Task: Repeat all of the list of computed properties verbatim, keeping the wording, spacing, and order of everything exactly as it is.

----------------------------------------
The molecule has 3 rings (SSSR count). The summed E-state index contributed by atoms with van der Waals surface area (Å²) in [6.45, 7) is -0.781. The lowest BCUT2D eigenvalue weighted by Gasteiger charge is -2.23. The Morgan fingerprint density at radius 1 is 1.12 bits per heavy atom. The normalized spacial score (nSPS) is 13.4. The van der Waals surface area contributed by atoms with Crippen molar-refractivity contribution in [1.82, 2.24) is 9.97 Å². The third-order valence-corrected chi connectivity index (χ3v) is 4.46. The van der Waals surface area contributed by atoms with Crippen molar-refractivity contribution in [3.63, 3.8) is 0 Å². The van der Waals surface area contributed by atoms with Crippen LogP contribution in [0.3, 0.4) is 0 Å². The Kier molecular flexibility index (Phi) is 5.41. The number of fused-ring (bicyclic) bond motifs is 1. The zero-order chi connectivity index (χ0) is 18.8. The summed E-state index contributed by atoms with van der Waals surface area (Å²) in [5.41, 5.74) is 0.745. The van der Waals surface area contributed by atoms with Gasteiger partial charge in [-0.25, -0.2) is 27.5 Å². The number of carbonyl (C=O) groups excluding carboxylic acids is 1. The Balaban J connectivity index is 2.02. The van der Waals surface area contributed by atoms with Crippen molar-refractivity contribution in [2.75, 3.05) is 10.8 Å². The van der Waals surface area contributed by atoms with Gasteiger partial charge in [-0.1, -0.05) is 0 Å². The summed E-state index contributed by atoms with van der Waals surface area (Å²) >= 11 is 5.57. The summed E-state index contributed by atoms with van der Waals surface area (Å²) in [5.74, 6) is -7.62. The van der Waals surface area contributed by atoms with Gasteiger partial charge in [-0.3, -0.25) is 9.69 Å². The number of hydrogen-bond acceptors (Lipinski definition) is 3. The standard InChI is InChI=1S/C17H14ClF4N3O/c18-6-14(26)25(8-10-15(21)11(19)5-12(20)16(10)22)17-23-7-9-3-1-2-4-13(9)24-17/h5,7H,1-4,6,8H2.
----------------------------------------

The molecule has 3 rings (SSSR count). The summed E-state index contributed by atoms with van der Waals surface area (Å²) in [6.45, 7) is -0.781. The lowest BCUT2D eigenvalue weighted by Gasteiger charge is -2.23. The Morgan fingerprint density at radius 1 is 1.12 bits per heavy atom. The normalized spacial score (nSPS) is 13.4. The van der Waals surface area contributed by atoms with Crippen molar-refractivity contribution in [1.82, 2.24) is 9.97 Å². The third-order valence-corrected chi connectivity index (χ3v) is 4.46. The van der Waals surface area contributed by atoms with Crippen molar-refractivity contribution in [3.63, 3.8) is 0 Å². The van der Waals surface area contributed by atoms with Crippen LogP contribution in [0.3, 0.4) is 0 Å². The Kier molecular flexibility index (Phi) is 5.41. The number of fused-ring (bicyclic) bond motifs is 1. The zero-order chi connectivity index (χ0) is 18.8. The summed E-state index contributed by atoms with van der Waals surface area (Å²) in [5.41, 5.74) is 0.745. The van der Waals surface area contributed by atoms with Gasteiger partial charge in [-0.25, -0.2) is 27.5 Å². The number of carbonyl (C=O) groups excluding carboxylic acids is 1. The Balaban J connectivity index is 2.02. The van der Waals surface area contributed by atoms with Crippen molar-refractivity contribution in [2.75, 3.05) is 10.8 Å². The van der Waals surface area contributed by atoms with Gasteiger partial charge in [-0.1, -0.05) is 0 Å². The summed E-state index contributed by atoms with van der Waals surface area (Å²) >= 11 is 5.57. The summed E-state index contributed by atoms with van der Waals surface area (Å²) in [5.74, 6) is -7.62. The van der Waals surface area contributed by atoms with Gasteiger partial charge in [-0.3, -0.25) is 9.69 Å². The number of hydrogen-bond acceptors (Lipinski definition) is 3. The standard InChI is InChI=1S/C17H14ClF4N3O/c18-6-14(26)25(8-10-15(21)11(19)5-12(20)16(10)22)17-23-7-9-3-1-2-4-13(9)24-17/h5,7H,1-4,6,8H2.